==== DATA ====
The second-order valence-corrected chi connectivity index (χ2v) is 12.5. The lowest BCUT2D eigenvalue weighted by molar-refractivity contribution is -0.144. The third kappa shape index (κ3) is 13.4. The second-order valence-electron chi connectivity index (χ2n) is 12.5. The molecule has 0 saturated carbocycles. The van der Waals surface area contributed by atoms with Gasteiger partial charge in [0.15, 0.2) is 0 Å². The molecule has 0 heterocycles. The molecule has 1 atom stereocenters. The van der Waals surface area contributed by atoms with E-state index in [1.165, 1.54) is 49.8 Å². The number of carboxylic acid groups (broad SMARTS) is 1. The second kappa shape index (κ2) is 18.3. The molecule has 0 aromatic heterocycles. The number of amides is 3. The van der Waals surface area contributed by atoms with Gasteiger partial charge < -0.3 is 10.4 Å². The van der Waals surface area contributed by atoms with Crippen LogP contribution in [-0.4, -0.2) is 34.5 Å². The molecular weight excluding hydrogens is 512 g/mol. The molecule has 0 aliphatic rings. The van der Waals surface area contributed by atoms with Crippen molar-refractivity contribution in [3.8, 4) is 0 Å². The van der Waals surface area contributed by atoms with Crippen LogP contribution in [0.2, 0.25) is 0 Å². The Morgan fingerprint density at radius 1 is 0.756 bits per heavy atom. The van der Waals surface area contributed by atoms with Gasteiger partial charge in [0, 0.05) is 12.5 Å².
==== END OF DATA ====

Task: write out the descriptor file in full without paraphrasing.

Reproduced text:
The second-order valence-corrected chi connectivity index (χ2v) is 12.5. The lowest BCUT2D eigenvalue weighted by molar-refractivity contribution is -0.144. The third kappa shape index (κ3) is 13.4. The second-order valence-electron chi connectivity index (χ2n) is 12.5. The molecule has 0 saturated carbocycles. The van der Waals surface area contributed by atoms with Gasteiger partial charge in [0.15, 0.2) is 0 Å². The molecule has 0 heterocycles. The molecule has 1 atom stereocenters. The van der Waals surface area contributed by atoms with E-state index in [1.165, 1.54) is 49.8 Å². The number of carboxylic acid groups (broad SMARTS) is 1. The second kappa shape index (κ2) is 18.3. The molecule has 0 aromatic heterocycles. The number of amides is 3. The van der Waals surface area contributed by atoms with Gasteiger partial charge < -0.3 is 10.4 Å². The van der Waals surface area contributed by atoms with Crippen LogP contribution in [-0.4, -0.2) is 34.5 Å². The molecular weight excluding hydrogens is 512 g/mol. The molecule has 0 aliphatic rings. The van der Waals surface area contributed by atoms with Crippen molar-refractivity contribution in [3.8, 4) is 0 Å². The van der Waals surface area contributed by atoms with Crippen LogP contribution in [0.2, 0.25) is 0 Å². The Morgan fingerprint density at radius 1 is 0.756 bits per heavy atom. The van der Waals surface area contributed by atoms with Gasteiger partial charge in [0, 0.05) is 12.5 Å².